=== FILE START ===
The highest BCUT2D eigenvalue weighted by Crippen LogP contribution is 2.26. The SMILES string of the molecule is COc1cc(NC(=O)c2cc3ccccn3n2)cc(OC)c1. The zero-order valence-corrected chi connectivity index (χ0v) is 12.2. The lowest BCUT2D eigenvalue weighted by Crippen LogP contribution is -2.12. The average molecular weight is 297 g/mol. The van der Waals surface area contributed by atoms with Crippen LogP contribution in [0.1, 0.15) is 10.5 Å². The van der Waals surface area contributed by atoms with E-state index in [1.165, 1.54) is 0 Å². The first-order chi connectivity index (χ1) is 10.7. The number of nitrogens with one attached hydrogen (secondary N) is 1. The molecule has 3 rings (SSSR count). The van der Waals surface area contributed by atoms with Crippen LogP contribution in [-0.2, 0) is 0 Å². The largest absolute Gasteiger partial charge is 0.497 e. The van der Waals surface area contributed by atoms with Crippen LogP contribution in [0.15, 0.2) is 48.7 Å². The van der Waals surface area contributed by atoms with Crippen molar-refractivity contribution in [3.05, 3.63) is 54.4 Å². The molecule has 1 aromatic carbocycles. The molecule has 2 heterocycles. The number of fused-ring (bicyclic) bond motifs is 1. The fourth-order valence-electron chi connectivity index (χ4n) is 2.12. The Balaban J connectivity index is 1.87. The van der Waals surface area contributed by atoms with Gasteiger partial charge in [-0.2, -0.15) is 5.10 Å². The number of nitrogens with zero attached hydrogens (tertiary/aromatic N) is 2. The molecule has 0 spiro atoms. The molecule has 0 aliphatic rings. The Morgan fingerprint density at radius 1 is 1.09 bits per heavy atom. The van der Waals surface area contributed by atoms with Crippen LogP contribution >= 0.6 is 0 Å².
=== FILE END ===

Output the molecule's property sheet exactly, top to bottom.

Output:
The highest BCUT2D eigenvalue weighted by Crippen LogP contribution is 2.26. The SMILES string of the molecule is COc1cc(NC(=O)c2cc3ccccn3n2)cc(OC)c1. The zero-order valence-corrected chi connectivity index (χ0v) is 12.2. The lowest BCUT2D eigenvalue weighted by Crippen LogP contribution is -2.12. The average molecular weight is 297 g/mol. The van der Waals surface area contributed by atoms with Crippen LogP contribution in [0.1, 0.15) is 10.5 Å². The van der Waals surface area contributed by atoms with E-state index in [1.165, 1.54) is 0 Å². The first-order chi connectivity index (χ1) is 10.7. The number of nitrogens with one attached hydrogen (secondary N) is 1. The molecule has 3 rings (SSSR count). The van der Waals surface area contributed by atoms with Crippen LogP contribution in [-0.2, 0) is 0 Å². The largest absolute Gasteiger partial charge is 0.497 e. The van der Waals surface area contributed by atoms with Crippen LogP contribution in [0.15, 0.2) is 48.7 Å². The van der Waals surface area contributed by atoms with Crippen molar-refractivity contribution in [3.05, 3.63) is 54.4 Å². The molecule has 1 aromatic carbocycles. The molecule has 2 heterocycles. The number of fused-ring (bicyclic) bond motifs is 1. The fourth-order valence-electron chi connectivity index (χ4n) is 2.12. The Balaban J connectivity index is 1.87. The van der Waals surface area contributed by atoms with Gasteiger partial charge in [-0.2, -0.15) is 5.10 Å². The number of nitrogens with zero attached hydrogens (tertiary/aromatic N) is 2. The molecule has 0 spiro atoms. The molecule has 0 aliphatic rings. The Morgan fingerprint density at radius 1 is 1.09 bits per heavy atom. The van der Waals surface area contributed by atoms with Crippen LogP contribution >= 0.6 is 0 Å².